At St Mary’s church there are four people looking after a stall selling a mixture of food and what can be described as bric-a-brac. Stuff that people accumulate and becomes part of them, objects to associate with memories with. It means nothing to other people, but it means a great deal to those who have collected it together. It seems forlorn and lonely now it’s been donated to a church sale. What could anyone else want with this?
A couple of china cups, a dusty picture, a book or two. Where they ever read? Souvenirs from the coast of Spain, the Highlands of Scotland and a trip to Rome. Objects which define us, objects which carry meanings for us, objects which mean nothing at all. They lie in a drawer hidden away. Often moved so that other objects can be found. And then one day, the air is different, a psychic change, a period of a life is over, and now the object is seen again. It’s no longer needed. Whatever memory has faded too far, the once powerful emotions dissolved, those moments that it represents have gone. And somehow the object ends up here on the stall outside St Mary’s Church.
Conversation starts up. This and that and chit and chat. We all comment on the events of the week in which the Prime Minister was forced to resign as more and more cabinet members, ministers and junior ranking secretaries and party organisers handed in their notice. It provided 24 hours of great entertainment and glee. But no lessons were learned.
The Prime Minister told lies to the end and continues to tell lies. The right wing press – Times, Telegraph, Daily Mail, Sun – all subsequently carried stories about ‘the elites’ and ‘remainers’ having brought him down. It’s not fascism but it’s from the fascist playbook. The stab in the back, the elites, everyone’s fault but theirs. The elite is never defined. Is Jacob Rees-Mogg in this elite? Or Rupert Murdoch? Or the editor of the Daily Mail? Or the owner of the Telegraph? There is a way to cut through this and its a lot easier than some might imagine. A class based approach which calls everything out for what it is.
‘What would you do if you were Prime Minister?’, the Black woman asks me. She’s wearing a purple and white crocheted hat and big Dr Marten boots. She is standing in the sunlight with the backdrop of the river. She has an air of a certain working class toughness. The water is running upstream, the tide is coming in, sea water mixing with the river water. And the tide will change and the river will flow to the sea again.
‘The first thing I’d do is make sure no kid in this country goes hungry’.
When you say stuff like this people listen.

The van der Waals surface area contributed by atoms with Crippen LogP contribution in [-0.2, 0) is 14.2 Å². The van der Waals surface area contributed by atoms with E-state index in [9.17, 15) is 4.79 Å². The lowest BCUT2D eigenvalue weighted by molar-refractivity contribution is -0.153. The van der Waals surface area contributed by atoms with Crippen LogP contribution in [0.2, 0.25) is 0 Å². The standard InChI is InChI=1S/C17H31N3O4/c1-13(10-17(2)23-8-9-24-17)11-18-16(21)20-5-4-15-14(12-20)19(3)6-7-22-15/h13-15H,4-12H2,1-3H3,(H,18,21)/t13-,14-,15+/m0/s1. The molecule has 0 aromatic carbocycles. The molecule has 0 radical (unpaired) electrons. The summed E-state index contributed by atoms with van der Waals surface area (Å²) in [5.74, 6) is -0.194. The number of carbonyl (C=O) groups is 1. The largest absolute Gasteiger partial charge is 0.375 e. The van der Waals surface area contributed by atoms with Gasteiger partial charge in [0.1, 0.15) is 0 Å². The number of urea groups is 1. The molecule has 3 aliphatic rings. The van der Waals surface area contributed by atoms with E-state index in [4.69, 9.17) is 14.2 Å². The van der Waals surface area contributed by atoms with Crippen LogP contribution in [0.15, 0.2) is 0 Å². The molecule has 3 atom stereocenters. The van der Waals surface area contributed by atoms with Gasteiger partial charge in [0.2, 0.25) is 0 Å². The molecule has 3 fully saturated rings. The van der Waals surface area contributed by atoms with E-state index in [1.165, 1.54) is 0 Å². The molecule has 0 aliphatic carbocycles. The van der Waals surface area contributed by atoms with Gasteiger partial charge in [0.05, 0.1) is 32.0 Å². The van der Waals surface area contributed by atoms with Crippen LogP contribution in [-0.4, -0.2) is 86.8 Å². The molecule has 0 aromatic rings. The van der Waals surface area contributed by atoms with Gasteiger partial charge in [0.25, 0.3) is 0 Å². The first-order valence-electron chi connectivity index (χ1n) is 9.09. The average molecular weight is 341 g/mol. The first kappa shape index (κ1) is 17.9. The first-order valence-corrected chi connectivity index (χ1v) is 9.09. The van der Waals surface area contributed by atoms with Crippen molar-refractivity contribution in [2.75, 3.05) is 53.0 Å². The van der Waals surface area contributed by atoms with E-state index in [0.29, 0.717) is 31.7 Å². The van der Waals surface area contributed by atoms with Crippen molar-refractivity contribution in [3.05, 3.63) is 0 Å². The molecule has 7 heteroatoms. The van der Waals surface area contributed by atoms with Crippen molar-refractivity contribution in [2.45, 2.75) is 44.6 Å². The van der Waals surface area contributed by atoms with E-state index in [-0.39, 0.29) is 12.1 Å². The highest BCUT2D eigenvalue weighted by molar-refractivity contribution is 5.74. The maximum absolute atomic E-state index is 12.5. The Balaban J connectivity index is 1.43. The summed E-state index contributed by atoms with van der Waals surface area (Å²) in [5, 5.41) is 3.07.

‘And there’d be no homelessness or overcrowding’, I add sweeping my arm across the vista of the river up to Nine Elms. ‘There’s no shortage of buildings’.
She tells me about a homeless man on the estate she lives on.
But we are all made to feel powerless. That it’s not for us to sort the world out, that we can’t solve the problems of hunger and homelessness, we’re not smart enough, not clever enough, don’t have the right to take on Parliament and the state, should know our place and listen carefully when the elites tell us who the elites are.
But what happens when the elites point fingers at imaginary figures and wag their fingers too hard and too often at the poor and the working people? What happens if someone steps forwards and breaks their wagging fingers? And others hold up a cracked mirror to their alarmed faces and shows them what elites look like? Why, they look like Rupert Murdoch, Johnson, Rees-Mogg, Paul D’Acre and all of the rest of these right-wing stale breath dead eye people.
The walk ends at Archer House and White House on the St John’s estate. They are fine looking blocks which proudly proclaim they were built in 1933. And what a difference to the overcrowded bug and vermin infested landlord controlled housing. But these blocks have been hijacked. Sold off, bought off by management companies, investment opportunities, nodes of profit. In a further neo-liberal twist the space between the blocks which might once have been a play area is now a car park. A gated car park. Cars looked after better than people.
A short walk through London which reveals a great deal. And a few tiny sparks. Just sparks. The power of a spark is not in its own energy but the quantity of combustible material that the spark lands on. Sparks are usually of the same size and power. But the amount of combustible material seems to be growing in mass. Such is how explosions happen.